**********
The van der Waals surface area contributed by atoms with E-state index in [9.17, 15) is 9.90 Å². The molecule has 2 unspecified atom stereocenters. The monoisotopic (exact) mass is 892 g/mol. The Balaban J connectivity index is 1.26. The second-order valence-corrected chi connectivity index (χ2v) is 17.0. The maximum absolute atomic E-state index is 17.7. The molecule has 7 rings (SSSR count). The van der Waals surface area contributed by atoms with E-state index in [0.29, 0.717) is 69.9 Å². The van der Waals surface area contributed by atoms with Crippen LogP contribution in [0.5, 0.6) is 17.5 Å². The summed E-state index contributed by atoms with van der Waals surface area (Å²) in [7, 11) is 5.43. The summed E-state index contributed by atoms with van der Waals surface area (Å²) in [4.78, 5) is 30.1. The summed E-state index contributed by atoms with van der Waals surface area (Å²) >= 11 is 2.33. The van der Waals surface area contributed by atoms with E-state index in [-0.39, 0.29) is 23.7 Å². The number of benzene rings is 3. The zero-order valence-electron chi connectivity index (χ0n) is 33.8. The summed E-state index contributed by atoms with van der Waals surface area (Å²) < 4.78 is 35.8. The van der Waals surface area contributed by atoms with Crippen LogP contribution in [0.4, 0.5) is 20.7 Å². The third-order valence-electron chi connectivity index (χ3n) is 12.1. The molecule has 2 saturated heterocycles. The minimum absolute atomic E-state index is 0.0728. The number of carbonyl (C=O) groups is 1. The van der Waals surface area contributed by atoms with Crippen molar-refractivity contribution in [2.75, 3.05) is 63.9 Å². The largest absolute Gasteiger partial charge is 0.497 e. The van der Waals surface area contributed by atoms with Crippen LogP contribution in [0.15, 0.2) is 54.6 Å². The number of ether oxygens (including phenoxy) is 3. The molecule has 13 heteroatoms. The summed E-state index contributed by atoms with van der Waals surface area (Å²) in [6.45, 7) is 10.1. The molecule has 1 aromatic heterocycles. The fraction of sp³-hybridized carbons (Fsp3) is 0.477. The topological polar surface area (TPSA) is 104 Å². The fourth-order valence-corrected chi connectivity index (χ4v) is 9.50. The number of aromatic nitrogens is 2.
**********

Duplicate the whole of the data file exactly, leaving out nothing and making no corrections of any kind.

The van der Waals surface area contributed by atoms with E-state index in [9.17, 15) is 9.90 Å². The molecule has 2 unspecified atom stereocenters. The monoisotopic (exact) mass is 892 g/mol. The Balaban J connectivity index is 1.26. The second-order valence-corrected chi connectivity index (χ2v) is 17.0. The maximum absolute atomic E-state index is 17.7. The molecule has 7 rings (SSSR count). The van der Waals surface area contributed by atoms with E-state index in [0.29, 0.717) is 69.9 Å². The van der Waals surface area contributed by atoms with Crippen LogP contribution in [0.5, 0.6) is 17.5 Å². The summed E-state index contributed by atoms with van der Waals surface area (Å²) in [7, 11) is 5.43. The summed E-state index contributed by atoms with van der Waals surface area (Å²) in [4.78, 5) is 30.1. The summed E-state index contributed by atoms with van der Waals surface area (Å²) >= 11 is 2.33. The van der Waals surface area contributed by atoms with E-state index in [-0.39, 0.29) is 23.7 Å². The number of benzene rings is 3. The zero-order valence-electron chi connectivity index (χ0n) is 33.8. The summed E-state index contributed by atoms with van der Waals surface area (Å²) < 4.78 is 35.8. The van der Waals surface area contributed by atoms with Crippen LogP contribution in [0.4, 0.5) is 20.7 Å². The third-order valence-electron chi connectivity index (χ3n) is 12.1. The molecule has 2 saturated heterocycles. The minimum absolute atomic E-state index is 0.0728. The number of carbonyl (C=O) groups is 1. The van der Waals surface area contributed by atoms with Crippen molar-refractivity contribution in [2.75, 3.05) is 63.9 Å². The largest absolute Gasteiger partial charge is 0.497 e. The van der Waals surface area contributed by atoms with Crippen LogP contribution in [0.15, 0.2) is 54.6 Å². The number of ether oxygens (including phenoxy) is 3. The molecule has 13 heteroatoms. The summed E-state index contributed by atoms with van der Waals surface area (Å²) in [6.45, 7) is 10.1. The molecule has 1 aromatic heterocycles. The fraction of sp³-hybridized carbons (Fsp3) is 0.477. The topological polar surface area (TPSA) is 104 Å². The fourth-order valence-corrected chi connectivity index (χ4v) is 9.50. The number of aromatic nitrogens is 2.